COVID-19 and increase in gender based violence and discrimination against women
Joint call by the EDVAW Platform of independent United Nations and regional expert mechanisms on violence against women and women’s rights on combating the pandemic of gender based violence against women during the COVID-19 crisis.
GENEVA (XX July 2020) – In the context of the current global Covid-19 pandemic the EDVAW Platform of 7 independent United Nations and regional expert mechanisms on violence against women and women’s rights* jointly call upon all States and relevant stakeholders worldwide to take urgent steps to combat the global pandemic of gender based violence against women with particular focus on domestic violence, by ensuring ‘Peace at home’ during lockdown and integrating the elimination of discrimination and gender based violence against women in the COVID 19 recovery phase and beyond.
The extraordinary measures adopted by national governments around the world in response to the COVID-19 pandemic have revealed glaring political, social and economic inequalities that continue to pervade many societies. Over recent months it has become clear that women and girls have been disproportionately impacted by these inequalities, with lockdown measures highlighting pre-existing gaps and exacerbating deep rooted gender based discrimination and violence.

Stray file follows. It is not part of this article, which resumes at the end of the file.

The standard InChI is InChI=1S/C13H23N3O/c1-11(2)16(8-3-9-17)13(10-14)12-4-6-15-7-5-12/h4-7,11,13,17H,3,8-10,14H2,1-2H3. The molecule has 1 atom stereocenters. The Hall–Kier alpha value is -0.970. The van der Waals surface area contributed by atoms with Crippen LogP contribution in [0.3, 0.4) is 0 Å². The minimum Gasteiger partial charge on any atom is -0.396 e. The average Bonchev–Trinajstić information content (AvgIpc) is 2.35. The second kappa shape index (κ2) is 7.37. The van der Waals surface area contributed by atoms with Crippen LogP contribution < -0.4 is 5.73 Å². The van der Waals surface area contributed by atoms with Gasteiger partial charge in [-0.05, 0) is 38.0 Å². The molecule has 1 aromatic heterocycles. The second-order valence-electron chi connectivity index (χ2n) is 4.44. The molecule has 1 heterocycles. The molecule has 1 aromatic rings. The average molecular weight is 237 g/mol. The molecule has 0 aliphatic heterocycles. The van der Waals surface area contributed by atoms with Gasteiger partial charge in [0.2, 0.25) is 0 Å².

With many countries reporting dramatic increases in cases of domestic violence, including intimate partner violence and sexual abuse, as a result of complying with social confinement measures, the home has become a place of fear for many women and children, with restrictions of movement, financial constraints and generalized uncertainty emboldening perpetrators and providing them with additional power and control. Fewer police interventions; the closure of courts and limited access to legal assistance, to counseling and other emergency services, such as alternative housing; the closure of shelters and services for victims have aggravated the risks faced by women and girls. Femicides by intimate partners are also being reported with alarming frequency. Some States have reported that there has been neither an increase nor decrease in cases of gender based violence, indicating that in order to properly measure the extent of violence, comparable data on all forms of gender based violence and femicide is essential.
The ever increasing domestic responsibilities including caring for children, the elderly and other dependent family members, as well as providing for basic needs of family life such as food, hygiene and education, are taking an additional toll on both the physical and mental wellbeing of women worldwide. In the framework of the pandemic, attention also needs to be paid to the possible longer-term effects on the balance between professional and personal life and on women’s economic independence. The loss of income and reduction of economic activity is an additional factor to the rise in the inequality and poverty levels, especially affecting women, particularly women heads of households, as well as female workers in the informal economy, domestic workers, rural women and women in prostitution.